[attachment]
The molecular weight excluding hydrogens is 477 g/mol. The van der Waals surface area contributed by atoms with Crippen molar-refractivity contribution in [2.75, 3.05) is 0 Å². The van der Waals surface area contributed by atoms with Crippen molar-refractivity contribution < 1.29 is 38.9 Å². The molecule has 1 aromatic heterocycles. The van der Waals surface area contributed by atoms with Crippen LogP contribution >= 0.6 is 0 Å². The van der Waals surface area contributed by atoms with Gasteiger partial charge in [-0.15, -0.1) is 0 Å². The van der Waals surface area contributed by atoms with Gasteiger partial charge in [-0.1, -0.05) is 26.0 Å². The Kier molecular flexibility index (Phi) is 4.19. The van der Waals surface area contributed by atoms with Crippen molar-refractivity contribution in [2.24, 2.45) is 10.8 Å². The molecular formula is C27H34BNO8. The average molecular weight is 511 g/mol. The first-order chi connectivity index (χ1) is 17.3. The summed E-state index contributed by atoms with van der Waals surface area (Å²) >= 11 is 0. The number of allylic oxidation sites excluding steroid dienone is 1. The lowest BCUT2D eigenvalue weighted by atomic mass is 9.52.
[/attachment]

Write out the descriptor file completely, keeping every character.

The molecular weight excluding hydrogens is 477 g/mol. The van der Waals surface area contributed by atoms with Crippen molar-refractivity contribution in [2.75, 3.05) is 0 Å². The van der Waals surface area contributed by atoms with Crippen molar-refractivity contribution < 1.29 is 38.9 Å². The molecule has 1 aromatic heterocycles. The van der Waals surface area contributed by atoms with Crippen LogP contribution >= 0.6 is 0 Å². The van der Waals surface area contributed by atoms with Gasteiger partial charge in [-0.15, -0.1) is 0 Å². The van der Waals surface area contributed by atoms with Gasteiger partial charge in [-0.1, -0.05) is 26.0 Å². The Kier molecular flexibility index (Phi) is 4.19. The van der Waals surface area contributed by atoms with Crippen molar-refractivity contribution in [2.24, 2.45) is 10.8 Å². The molecular formula is C27H34BNO8. The average molecular weight is 511 g/mol. The first-order chi connectivity index (χ1) is 17.3. The summed E-state index contributed by atoms with van der Waals surface area (Å²) >= 11 is 0. The number of allylic oxidation sites excluding steroid dienone is 1. The lowest BCUT2D eigenvalue weighted by atomic mass is 9.52.